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Selected publications

(Click here for the full list.)

Endress, A.D. & Potter, M.C. (2014). Large capacity temporary visual memory. Journal of Experimental Psychology: General, 143(2):548-65

Kovács, Á.M., T├ęglás, E. & Endress, A.D. (2010). The social sense: susceptibility to others' beliefs in human infants and adults. Science, 330(6012), 1830-1834.

Endress, A.D. & Hauser, M.D. (2010). Word segmentation with universal prosodic cues. Cognitive Psychology, 61(2), 177-199.

Endress, A.D., Nespor, M. & Mehler, J. (2009). Perceptual and memory constraints on language acquisition. Trends in Cognitive Sciences, 13(8), 348-353.

Endress, A.D. & Hauser, M.D. (2009). Syntax-induced pattern deafness. Proceedings of the National Academy of Sciences of the USA, 106(49), 21001-21006.

Endress, A.D., Cahill, D., Block, S., Watumull, J. & Hauser, M.D. (2009). Evidence of an evolutionary precursor to human language affixation in a nonhuman primate. Biology Letters, 5(6), 749-751.

Main research themes

Language acquisition and evolution

Language is specific to humans, but is likely to use some mechanisms that we share with other animals. We investigate the role of Perceptual or Memory Primitives for language acquisition and use, especially for word- and rule-learning.

Humans use these primitives not just for language, but also in other domains, as do non-human animals with whom these primitives are shared. Still, they are crucial for language, and constrain the expressed form of language.

For example, one of these primitives relates to how humans encode the positions of items within sequences. We showed that, in many languages, this mechanism is used for grammatical purposes when representing linguistic sequences, and that it constrains the grammatical options languages take. However, this mechanism is not specific to language nor to humans; we showed that humans and chimpanzees use it for non-verbal sequences, and that monkeys readily learn language-like regularities when these draw on this mechanism. Some evolutionarily ancient mechanisms are thus critical for a human-specific trait: language.

Relevant key publications

Endress, A.D. (2013). Bayesian learning and the psychology of rule induction. Cognition, 127(2), 159-176.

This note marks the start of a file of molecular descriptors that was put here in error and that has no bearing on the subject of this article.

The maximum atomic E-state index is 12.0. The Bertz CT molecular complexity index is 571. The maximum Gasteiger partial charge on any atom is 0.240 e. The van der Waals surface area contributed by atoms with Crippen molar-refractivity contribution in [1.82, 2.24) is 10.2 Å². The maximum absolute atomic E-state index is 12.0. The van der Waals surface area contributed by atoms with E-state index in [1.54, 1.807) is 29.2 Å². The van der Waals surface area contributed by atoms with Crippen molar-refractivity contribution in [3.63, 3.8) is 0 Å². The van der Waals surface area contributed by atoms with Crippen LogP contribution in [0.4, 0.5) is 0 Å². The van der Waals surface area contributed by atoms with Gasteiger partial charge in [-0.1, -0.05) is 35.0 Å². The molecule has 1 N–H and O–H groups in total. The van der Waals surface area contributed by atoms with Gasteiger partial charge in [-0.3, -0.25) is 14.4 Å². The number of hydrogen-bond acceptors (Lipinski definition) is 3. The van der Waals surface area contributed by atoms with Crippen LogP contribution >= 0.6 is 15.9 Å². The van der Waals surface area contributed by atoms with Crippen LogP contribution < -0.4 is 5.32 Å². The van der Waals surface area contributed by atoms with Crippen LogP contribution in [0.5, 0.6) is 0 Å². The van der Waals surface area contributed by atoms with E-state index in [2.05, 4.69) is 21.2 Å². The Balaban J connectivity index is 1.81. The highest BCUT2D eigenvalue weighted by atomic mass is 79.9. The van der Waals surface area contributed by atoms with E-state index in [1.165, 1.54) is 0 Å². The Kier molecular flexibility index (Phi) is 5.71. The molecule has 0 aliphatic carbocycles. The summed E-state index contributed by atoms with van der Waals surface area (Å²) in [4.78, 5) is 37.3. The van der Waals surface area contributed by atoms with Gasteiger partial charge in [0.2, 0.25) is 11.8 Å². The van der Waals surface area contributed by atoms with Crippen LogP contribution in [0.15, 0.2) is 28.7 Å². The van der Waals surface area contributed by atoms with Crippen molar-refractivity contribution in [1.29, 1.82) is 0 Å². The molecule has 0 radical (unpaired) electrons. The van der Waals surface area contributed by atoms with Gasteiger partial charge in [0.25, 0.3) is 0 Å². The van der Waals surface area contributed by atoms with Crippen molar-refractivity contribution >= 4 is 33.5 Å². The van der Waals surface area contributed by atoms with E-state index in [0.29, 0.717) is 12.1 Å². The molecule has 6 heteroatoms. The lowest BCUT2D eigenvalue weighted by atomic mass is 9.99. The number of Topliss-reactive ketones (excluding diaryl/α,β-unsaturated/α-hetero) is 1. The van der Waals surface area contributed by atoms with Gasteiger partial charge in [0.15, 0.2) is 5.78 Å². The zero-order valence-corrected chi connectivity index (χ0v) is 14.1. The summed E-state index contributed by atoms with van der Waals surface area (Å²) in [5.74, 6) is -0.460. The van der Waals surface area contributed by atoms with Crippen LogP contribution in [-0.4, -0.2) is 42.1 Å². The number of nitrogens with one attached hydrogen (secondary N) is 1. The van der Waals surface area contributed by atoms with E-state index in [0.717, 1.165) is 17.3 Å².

pdf

Endress, A.D. & Wood, J.N. (2011). From movements to actions: Two mechanisms of learning movement sequences. Cognitive Psychology, 63(3), 141-171.
pdf Demo movies

Endress, A.D. & Hauser, M.D. (2009). Syntax-induced pattern deafness. Proceedings of the National Academy of Sciences of the USA, 106(49), 21001-21006.
pdf Supplementary Information (pdf)

Endress, A.D., Cahill, D., Block, S., Watumull, J. & Hauser, M.D. (2009). Evidence of an evolutionary precursor to human language affixation in a nonhuman primate. Biology Letters, 5(6), 749-751.
pdf

Endress, A.D., Nespor, M. & Mehler, J. (2009). Perceptual and memory constraints on language acquisition. Trends in Cognitive Sciences, 13(8), 348-353.
pdf

Endress, A.D. & Mehler, J. (2009). Primitive Computations in Speech Processing. Quarterly Journal of Experimental Psychology, 62(11), 2187-2209.
pdf

Determinants of working memory capacity

One of the hallmarks of Working Memory (WM) is its limited capacity. However, we showed that such capacity limitations sometimes disappear: when interference among memory items is minimized, visual WM capacity is fundamentally open-ended, and traditional capacity limitations arise mostly under conditions of strong interference among memory items. In line with this conclusion, such interference was present in many previous WM experiments that revealed limited capacities. In theoretical work, we showed that, under very general assumptions, interference among memory items mathematically guarantees fixed capacity limitations. These results suggest that memory capacity limitations might be at least in part due to interference, but that WM per se might not be capacity-limited.

Relevant key publications

Endress, A.D. & Szabó, S. (under review). The origins of memory capacity limitations.
pdf

Endress, A.D. & Potter, M.C. (2014). Something from (almost) nothing: Buildup of object memory from forgettable single fixations. Attention, Perception & Psychophysics, 76(8), 2413-2423.
pdf

Endress, A.D. & Potter, M.C. (2014). Large capacity temporary visual memory. Journal of Experimental Psychology: General, 143(2):548-65
pdf

When do we memorize chunks?

Objects are usually distributed over space and time. For example, we hear sentences one syllable at a time, and often objects are not fully in our visual field, for example because parts of them are occluded, or because they are simply to large to fit into the visual field. In such situations, we need to integrate the different parts of the objects over space and/or time. However, it is not clear how we integrate them. We are trying to understand the cues we can use to integrate the disjoint parts of objects so that we can place the entire objects into memory.

Relevant key publications

Endress, A.D. & Hauser, M.D. (2010). Word segmentation with universal prosodic cues. Cognitive Psychology, 61(2), 177-199.
pdf

Endress, A.D. & Mehler, J. (2009). The surprising power of statistical learning: When fragment knowledge leads to false memories of unheard words. Journal of Memory and Language, 60(3), 351-367.
pdf




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